Logo Soup is often appealing, but rarely satisfying; a white background filled with logos of sponsors who have paid for the visibility of being attached to a property, but have received little else in terms of additional value creation. That value creation, a piece so vital to the growth of a relationship between a brand and a property, is often missing for not only the sponsor, but the sponsored.
Think back to the last hockey game you watched either through a screen or in the stands. Among the background noise of the main event are the rink boards; their white backdrop saturated with the logos of those who have supported the league, team or venue via sponsorship dollars. Blurred in the corner of your eye while you watch the puck shoot from end to end, it is clear these sponsors have done little else but purchase real estate. This scene of traditional sponsorship is the perfect example of Logo Soup. When the Logo Soup is spilled – that is, when fund-focused sponsorships turn into meaningful partnerships – those sponsors extend past the rink boards and become integrated through campaign, activation, product creation, content development, and so much more depending on the objectives they wish to meet through their engagement with the property at hand.
This creates more value for the brand sponsoring the property because it establishes far more than just visibility. For the property being sponsored, the initial dollar value of the traditional engagement has the potential of stretching tremendously through new sales, the reach of a co-branded campaign, or the positive consumer interaction accomplished through activation. Strategic partnerships give aligned companies the chance to put their respective names onto something new, providing value to not only each other but to their shared audiences.
The Proof is in the Partnership
As executives with diverse backgrounds, but a streamlined focus on strategic partnership development, the team at TACK10 has worked on, witnessed, and admired a plethora of successful partnerships from a number of industries.
In 2012, WE Charity (formerly known as Free the Children), structured a landmark strategic partnership with PotashCorp, the world’s largest fertilizer company by capacity. This partnership was structured in response to the 2011 East Africa drought and with the recognition that food security will continue to be a pressing issue as the world’s population grows from 7 billion to 9 billion by 2050. By applying its agricultural expertise to this partnership, PotashCorp has allowed WE to ensure the communities it supports in developing countries are provided with the knowledge, resources and tools to farm optimally.
WE structured a value proposition that resonated with PotashCorp, recognizing the organization as the Founding Partner of the Agriculture and Food Security pillar of their development model. To meet PotashCorp’s objective of engaging youth around the issue of global food security, WE delivers educational curriculum and speaking tours to schools across the country, facilitates international volunteer trips to communities where food security and agriculture programming is implemented and implements its marquee event We Day in PotashCorp’s home province of Saskatchewan. By building a partnership that started from the objectives of PotashCorp and leveraged its expertise, WE was awarded a three-year partnership valued at close to $9.6 million. This partnership has since been extended beyond its initial term.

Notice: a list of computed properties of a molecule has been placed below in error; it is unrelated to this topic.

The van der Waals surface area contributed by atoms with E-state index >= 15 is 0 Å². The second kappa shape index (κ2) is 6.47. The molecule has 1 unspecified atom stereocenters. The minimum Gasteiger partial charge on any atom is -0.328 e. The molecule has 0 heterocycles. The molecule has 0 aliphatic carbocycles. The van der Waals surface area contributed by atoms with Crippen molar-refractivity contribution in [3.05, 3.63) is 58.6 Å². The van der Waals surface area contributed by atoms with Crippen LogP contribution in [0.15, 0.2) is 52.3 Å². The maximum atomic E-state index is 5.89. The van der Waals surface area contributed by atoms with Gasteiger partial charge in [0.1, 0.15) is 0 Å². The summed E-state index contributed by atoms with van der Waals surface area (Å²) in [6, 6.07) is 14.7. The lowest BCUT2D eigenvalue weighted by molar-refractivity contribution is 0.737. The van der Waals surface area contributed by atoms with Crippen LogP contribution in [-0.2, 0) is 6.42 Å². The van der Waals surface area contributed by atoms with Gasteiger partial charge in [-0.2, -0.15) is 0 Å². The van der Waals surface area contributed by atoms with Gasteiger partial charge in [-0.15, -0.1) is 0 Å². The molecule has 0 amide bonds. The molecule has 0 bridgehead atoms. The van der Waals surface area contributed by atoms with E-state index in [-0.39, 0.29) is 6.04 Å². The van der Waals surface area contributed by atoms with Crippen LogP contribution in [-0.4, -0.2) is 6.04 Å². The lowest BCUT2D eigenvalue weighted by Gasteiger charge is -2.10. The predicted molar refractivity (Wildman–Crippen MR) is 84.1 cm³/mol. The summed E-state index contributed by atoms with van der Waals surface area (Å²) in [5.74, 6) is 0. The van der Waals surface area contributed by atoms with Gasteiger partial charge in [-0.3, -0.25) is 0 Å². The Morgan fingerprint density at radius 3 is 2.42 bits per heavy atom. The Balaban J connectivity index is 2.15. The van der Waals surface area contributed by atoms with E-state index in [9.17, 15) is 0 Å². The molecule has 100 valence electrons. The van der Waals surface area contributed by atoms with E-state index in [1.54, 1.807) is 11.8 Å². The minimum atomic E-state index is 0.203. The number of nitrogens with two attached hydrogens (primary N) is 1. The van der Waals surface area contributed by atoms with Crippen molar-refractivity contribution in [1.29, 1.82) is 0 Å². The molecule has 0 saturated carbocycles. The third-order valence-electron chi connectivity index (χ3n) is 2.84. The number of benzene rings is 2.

Another great case study Canadians have had the pleasure of recently witnessing is between Hudson’s Bay Company and Toronto-based brewery Steam Whistle. The two brands partnered in celebration of Canada 150, developing a new line of co-branded bar ware including coasters, bottle openers, a wall-mounted bottle opener, glasses, and a portable cooler. The products don Steam Whistle’s logo and retro feel alongside Hudson’s Bay Company’s iconic stripes. The exclusivity and therefore collective nature of these products, along with the partnership’s full integration are what make it a home run.
Taking a traditional sponsorship approach, Steam Whistle could have engaged with Hudson’s Bay Company and other brands requesting sponsorship. In return, the Hudson’s Bay Company logo could have been included on all Steam Whistle boxes and in signage at events for the duration of the contract, recognizing the brand as a supporter of local, Canadian-run businesses. While this messaging would have been aligned, Hudson’s Bay Company would receive nothing more than the visibility of being included on the box, and Steam Whistle would earn little besides the funds provided by their sponsor. By spilling the logo soup, both brands have created something tangible and of value to their audiences, especially in this time of Canadian celebration. The same can be said of the WE/PotashCorp relationship; the incredible new programs created surrounding the issue of food security may have never existed had the partners not stretched themselves beyond the traditional to find shared value around their respective objectives.
In a perfect world businesses, where applicable, would remove the term sponsorship from their strategic vocabulary entirely – effectively spilling their Logo Soup and broadening the potential to create exponential value through aligned strategic partnerships. The trend has started with initiatives like that of WE and countless others just like it; but to ensure every brand and property has access to the same opportunities for growth, logos on a whiteboard need to be less of an end goal and more of a single element in a bigger partnership picture.